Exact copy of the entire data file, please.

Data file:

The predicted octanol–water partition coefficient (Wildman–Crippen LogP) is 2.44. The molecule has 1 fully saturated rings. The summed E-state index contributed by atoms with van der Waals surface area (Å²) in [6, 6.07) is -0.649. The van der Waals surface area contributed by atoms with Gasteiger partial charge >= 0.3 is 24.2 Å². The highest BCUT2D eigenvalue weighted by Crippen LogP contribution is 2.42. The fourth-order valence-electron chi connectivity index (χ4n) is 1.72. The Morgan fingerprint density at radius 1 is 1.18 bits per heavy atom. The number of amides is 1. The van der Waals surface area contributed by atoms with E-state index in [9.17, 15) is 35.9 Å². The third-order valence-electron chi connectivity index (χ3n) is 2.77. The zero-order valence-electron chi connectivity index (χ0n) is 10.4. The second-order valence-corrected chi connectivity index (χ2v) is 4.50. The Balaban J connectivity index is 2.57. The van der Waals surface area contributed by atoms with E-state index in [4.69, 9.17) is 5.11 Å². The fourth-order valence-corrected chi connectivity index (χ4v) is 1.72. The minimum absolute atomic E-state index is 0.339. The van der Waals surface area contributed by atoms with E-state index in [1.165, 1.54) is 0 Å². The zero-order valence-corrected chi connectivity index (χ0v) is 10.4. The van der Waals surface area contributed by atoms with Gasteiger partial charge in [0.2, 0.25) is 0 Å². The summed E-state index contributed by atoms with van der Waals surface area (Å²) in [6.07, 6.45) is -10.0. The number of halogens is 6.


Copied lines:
The predicted octanol–water partition coefficient (Wildman–Crippen LogP) is 2.44. The molecule has 1 fully saturated rings. The summed E-state index contributed by atoms with van der Waals surface area (Å²) in [6, 6.07) is -0.649. The van der Waals surface area contributed by atoms with Gasteiger partial charge >= 0.3 is 24.2 Å². The highest BCUT2D eigenvalue weighted by Crippen LogP contribution is 2.42. The fourth-order valence-electron chi connectivity index (χ4n) is 1.72. The Morgan fingerprint density at radius 1 is 1.18 bits per heavy atom. The number of amides is 1. The van der Waals surface area contributed by atoms with E-state index in [9.17, 15) is 35.9 Å². The third-order valence-electron chi connectivity index (χ3n) is 2.77. The zero-order valence-electron chi connectivity index (χ0n) is 10.4. The second-order valence-corrected chi connectivity index (χ2v) is 4.50. The Balaban J connectivity index is 2.57. The van der Waals surface area contributed by atoms with E-state index in [4.69, 9.17) is 5.11 Å². The fourth-order valence-corrected chi connectivity index (χ4v) is 1.72. The minimum absolute atomic E-state index is 0.339. The van der Waals surface area contributed by atoms with E-state index in [1.165, 1.54) is 0 Å². The zero-order valence-corrected chi connectivity index (χ0v) is 10.4. The van der Waals surface area contributed by atoms with Gasteiger partial charge in [0.2, 0.25) is 0 Å². The summed E-state index contributed by atoms with van der Waals surface area (Å²) in [6.07, 6.45) is -10.0. The number of halogens is 6.